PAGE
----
“So, what’s your favourite thing about footy?”
Asks the novice interviewer to the young, enthusiastic, ponytailed footy player.
“Tackling, and getting low,” the reply.
Of course it is, thinks the interviewer, feeling a tad naïve for considering the response to be anything else.
“And how about you?”
Asks the interviewer to the equally as enthused and ponytailed footballer, standing on the other side of the fence.
“Tackling, and getting low.”
Of course it is! What else would I expect to hear from a couple of Kirks.
Kirk, it’s a name synonymous with the Sydney Swans. Brett, the taped head, spiritual leader of the club through the 2000s, was the embodiment of the bloods’ culture. I used to love watching him go about his business from the ladies stand at the SCG on Saturday afternoons. He wasn’t the biggest, or the fastest, or the most damaging kick; but he was a competitor, a leader, and a warrior. He fought, and scrapped, and tackled, and didn’t let up until the final siren echoed across the ground. He went head to head with Judd, Cousins and Kerr and helped win the Swans their first premiership in 72 years.
Kirk, it’s a name Swans fans would love to hear again. There’s a rare form of nepotism to Australian rules football where bloodlines are cherished. The father-son rule is dear to the hearts of footy tragics, and in recent years, the growth of the AFLW has made possible father-daughter selections too. For Swans fans, this should be welcome news because it means when that AFLW team is established, there could be another couple of Kirks running around in the red and white: Tallulah and Memphys.
“Both girls are developing really well,” Brett tells me. “Tallulah is an in and under style player who loves the physicality and has really good hands, and Memphys is very similar. She loves and enjoys the contest but has really worked on her kick and is a reliable drop punt every time she puts it to her foot.”
It’s clear that Brett is a proud dad, not just of the girls, but of all his five kids—Indhi (the girls older brother by two years), Sadie (their younger sister) and Skout (the youngest of the Kirk clan). For this series, I ask whoever I'm interviewing to start by introducing themselves to the camera. Something simple, like “Hi my name is… and I’m…”. When Brett does so, he starts saying he’s a father of five, then lists his footballing credentials—omitting many things that would be on the door of the 31 locker at the club. I tell him not to worry, people will know.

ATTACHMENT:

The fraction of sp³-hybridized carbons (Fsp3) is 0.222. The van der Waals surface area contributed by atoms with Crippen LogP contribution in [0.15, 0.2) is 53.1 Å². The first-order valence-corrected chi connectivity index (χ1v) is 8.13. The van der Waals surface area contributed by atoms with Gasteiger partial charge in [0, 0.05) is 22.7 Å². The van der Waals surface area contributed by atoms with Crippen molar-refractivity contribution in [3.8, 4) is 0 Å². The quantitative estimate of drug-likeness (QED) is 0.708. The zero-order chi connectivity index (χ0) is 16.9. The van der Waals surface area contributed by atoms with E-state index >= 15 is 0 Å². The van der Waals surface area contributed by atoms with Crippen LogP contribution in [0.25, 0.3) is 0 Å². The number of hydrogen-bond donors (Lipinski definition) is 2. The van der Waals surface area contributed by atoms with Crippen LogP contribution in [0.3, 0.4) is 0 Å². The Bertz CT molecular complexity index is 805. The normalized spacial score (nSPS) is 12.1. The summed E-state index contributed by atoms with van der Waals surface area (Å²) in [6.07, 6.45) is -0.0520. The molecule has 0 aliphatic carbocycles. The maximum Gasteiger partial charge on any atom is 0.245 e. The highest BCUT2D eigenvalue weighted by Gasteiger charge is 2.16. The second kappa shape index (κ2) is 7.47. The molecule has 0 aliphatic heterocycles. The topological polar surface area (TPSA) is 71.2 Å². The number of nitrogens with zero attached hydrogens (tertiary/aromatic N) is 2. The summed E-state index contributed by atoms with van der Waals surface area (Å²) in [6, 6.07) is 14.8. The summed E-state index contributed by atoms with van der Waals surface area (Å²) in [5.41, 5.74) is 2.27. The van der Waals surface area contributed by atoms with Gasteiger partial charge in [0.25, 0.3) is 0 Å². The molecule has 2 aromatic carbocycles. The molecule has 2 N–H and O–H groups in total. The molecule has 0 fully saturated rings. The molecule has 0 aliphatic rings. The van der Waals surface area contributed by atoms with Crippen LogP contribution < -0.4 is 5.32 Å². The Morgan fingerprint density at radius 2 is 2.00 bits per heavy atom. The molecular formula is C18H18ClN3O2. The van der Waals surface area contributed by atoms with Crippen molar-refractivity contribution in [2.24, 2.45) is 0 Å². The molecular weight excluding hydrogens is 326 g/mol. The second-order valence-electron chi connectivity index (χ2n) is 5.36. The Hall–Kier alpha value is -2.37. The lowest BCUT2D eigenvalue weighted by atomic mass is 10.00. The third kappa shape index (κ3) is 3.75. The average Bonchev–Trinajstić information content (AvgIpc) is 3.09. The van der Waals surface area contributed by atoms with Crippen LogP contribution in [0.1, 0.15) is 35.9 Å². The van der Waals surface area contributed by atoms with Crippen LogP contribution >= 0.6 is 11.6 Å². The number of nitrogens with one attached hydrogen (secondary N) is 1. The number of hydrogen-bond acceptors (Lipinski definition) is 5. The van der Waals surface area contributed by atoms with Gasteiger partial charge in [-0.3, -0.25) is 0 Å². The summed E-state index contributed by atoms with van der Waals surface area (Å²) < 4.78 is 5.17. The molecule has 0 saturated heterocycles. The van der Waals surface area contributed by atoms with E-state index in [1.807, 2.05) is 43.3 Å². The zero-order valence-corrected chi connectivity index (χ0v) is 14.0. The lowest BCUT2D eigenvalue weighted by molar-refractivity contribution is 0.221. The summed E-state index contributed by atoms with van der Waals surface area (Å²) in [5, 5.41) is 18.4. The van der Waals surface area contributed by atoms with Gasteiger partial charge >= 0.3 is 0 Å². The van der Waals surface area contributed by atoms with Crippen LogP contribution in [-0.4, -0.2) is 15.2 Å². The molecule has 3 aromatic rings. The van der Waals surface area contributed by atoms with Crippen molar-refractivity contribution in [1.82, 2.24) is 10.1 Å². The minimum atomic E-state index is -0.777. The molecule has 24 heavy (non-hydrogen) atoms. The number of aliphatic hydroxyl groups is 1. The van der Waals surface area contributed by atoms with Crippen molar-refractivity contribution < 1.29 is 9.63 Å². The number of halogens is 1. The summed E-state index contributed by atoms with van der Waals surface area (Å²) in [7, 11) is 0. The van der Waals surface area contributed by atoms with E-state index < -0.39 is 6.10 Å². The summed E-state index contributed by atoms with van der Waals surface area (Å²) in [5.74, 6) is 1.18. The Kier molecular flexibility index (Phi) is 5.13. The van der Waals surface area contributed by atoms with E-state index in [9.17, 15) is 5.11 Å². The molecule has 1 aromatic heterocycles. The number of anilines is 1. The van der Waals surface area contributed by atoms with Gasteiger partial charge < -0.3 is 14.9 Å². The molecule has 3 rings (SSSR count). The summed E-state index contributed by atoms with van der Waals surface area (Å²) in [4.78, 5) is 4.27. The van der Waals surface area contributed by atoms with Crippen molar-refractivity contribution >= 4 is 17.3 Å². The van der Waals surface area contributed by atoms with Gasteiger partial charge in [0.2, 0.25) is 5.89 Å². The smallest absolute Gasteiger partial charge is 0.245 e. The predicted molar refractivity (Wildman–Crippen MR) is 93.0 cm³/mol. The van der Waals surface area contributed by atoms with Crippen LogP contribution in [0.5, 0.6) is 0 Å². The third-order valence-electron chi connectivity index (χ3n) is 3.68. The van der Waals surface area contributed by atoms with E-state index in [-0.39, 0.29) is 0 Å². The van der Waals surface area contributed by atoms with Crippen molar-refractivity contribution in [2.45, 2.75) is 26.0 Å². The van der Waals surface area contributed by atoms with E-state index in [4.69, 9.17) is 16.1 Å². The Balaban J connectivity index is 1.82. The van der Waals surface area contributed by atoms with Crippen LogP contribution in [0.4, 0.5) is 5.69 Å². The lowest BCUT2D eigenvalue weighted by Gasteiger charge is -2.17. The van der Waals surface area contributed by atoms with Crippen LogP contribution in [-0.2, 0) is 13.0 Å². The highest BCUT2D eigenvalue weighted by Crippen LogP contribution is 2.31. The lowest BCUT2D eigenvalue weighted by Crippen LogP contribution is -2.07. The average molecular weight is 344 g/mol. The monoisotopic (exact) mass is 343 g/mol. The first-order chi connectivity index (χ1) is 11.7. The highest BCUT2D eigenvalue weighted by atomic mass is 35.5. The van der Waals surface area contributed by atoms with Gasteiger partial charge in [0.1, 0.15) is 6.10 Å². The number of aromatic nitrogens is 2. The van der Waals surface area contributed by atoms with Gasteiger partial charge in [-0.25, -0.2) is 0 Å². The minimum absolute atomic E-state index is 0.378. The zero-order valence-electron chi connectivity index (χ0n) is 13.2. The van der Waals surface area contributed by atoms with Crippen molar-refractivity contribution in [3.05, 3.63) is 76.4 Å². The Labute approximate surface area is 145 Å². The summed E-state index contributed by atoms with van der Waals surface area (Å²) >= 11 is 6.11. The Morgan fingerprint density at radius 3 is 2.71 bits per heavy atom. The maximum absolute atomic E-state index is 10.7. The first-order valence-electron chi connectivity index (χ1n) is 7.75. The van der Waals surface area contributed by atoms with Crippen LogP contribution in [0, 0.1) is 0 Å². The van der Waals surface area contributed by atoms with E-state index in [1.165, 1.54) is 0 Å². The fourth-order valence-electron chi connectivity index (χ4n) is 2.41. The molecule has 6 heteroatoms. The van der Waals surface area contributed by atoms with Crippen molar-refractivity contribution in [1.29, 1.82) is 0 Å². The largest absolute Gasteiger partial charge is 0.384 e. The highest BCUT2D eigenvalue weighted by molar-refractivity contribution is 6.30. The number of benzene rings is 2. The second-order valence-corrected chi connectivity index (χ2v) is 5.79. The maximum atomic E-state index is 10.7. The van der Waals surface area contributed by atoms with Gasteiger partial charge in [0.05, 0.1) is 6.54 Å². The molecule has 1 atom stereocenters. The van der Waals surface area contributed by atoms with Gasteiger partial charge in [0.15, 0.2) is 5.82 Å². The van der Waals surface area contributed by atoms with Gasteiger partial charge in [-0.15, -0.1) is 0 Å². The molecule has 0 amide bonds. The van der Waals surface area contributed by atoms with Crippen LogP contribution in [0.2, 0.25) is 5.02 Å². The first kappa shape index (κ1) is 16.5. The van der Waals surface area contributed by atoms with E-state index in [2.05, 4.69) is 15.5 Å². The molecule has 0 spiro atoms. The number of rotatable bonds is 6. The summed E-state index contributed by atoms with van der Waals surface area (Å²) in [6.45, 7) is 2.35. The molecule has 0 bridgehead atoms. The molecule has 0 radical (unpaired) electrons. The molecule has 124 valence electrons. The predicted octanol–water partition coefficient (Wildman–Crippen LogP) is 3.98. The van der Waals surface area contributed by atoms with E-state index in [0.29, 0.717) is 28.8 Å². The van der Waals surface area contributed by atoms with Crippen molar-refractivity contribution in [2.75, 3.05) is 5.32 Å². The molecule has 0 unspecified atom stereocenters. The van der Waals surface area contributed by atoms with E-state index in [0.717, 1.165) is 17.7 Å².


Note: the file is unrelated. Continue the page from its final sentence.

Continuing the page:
Footy has given Brett so much over the years, and he has given so much to it in return. It’s always been a way for his family to spend time together. Tallulah and Memphys both tell me their first memories are of kicking the footy around with their dad and older brother at home and Brett tells me that one of the things he’s cherished most about this year is that before going into the Hub with the Swans, he was able to get some one on one kicking time with the girls.
“With 5 kids, an easy-going kick turns into competition pretty quick. I really enjoyed the chance to kick with the girls one on one.”
Footy is still central to the Kirk household, but Brett is no longer the focal point, and that is role which he is happy to assume.
“I love that my girls are involved in teams sport,” says Brett.
“Footy clubs and footy teams teach you so much about life, and life lessons, and discipline and resilience, and teamwork. I’m really enjoying watching them develop and really grow in footy,” he adds with a smile on his face.
Kirk DNA is footballing DNA, but to assume that the girl’s talent and love of the game stems directly from their father would be a mistake. After all, they are both right footers, unlike dad.
“What I love about the girls playing is that they’re so brave, they’re so courageous and strong. They’re picking up the game fast and they’re so coachable. I love empowering them to improve and do better and to grow as a person and that’s what’s so beautiful with team sports, it’s those life lessons as well as the game. “
That’s their mum Hayley who is not only the girls’ number one supporter but also their coach at the Maroubra saints.
The team is a dominant force, falling agonisingly short of a three-peat when they lost the grand final this year (their first loss in this time), and their style of play has revolutionised the league so much so that opposition teams copy their run and gun, handball centric style play.
Hayley was herself a sporting star. She grew up playing hockey, softball and touch footy in Wagga. Though she jokes with me about the one game of Aussie rules she has played in Canada, she does wish that a pathway like the Academy for girls existed when she was dipping her toes in the depths of the sporting world. “I would’ve been really interested to play AFL if something like the Swans Academy was on offer growing up. My friends that played footy had to give up when they turned 13, so having the academy now is so critical for girls and their footy.”
The importance of the Academy is acknowledged by Brett too.
“If one day they decided they want to keep pursuing it that’s great. The Academy is such a great opportunity, I think what happens now is that they see some hope and they have a pathway. Previously with the girls, they didn’t see a pathway and they got to an age of 12 and 13 and there wasn’t anything to look forward too. Now there is a pathway. The Academy has great coaches, and the pathway is there now. I just want them to be happy, as long as their happy.”
The same hopes and dreams which Brett once held, and that Hayley wishes she had the chance to experience, are now able to be shared by their daughters as they follow the path of the Sydney Swans Girls Academy. If you want to know how the impact it’s having, I’ll let Tallulah, explain: “Being in the Academy is really fun and special because girls can play AFL too.”
Tallulah and Memphys Kirk. Remember the names.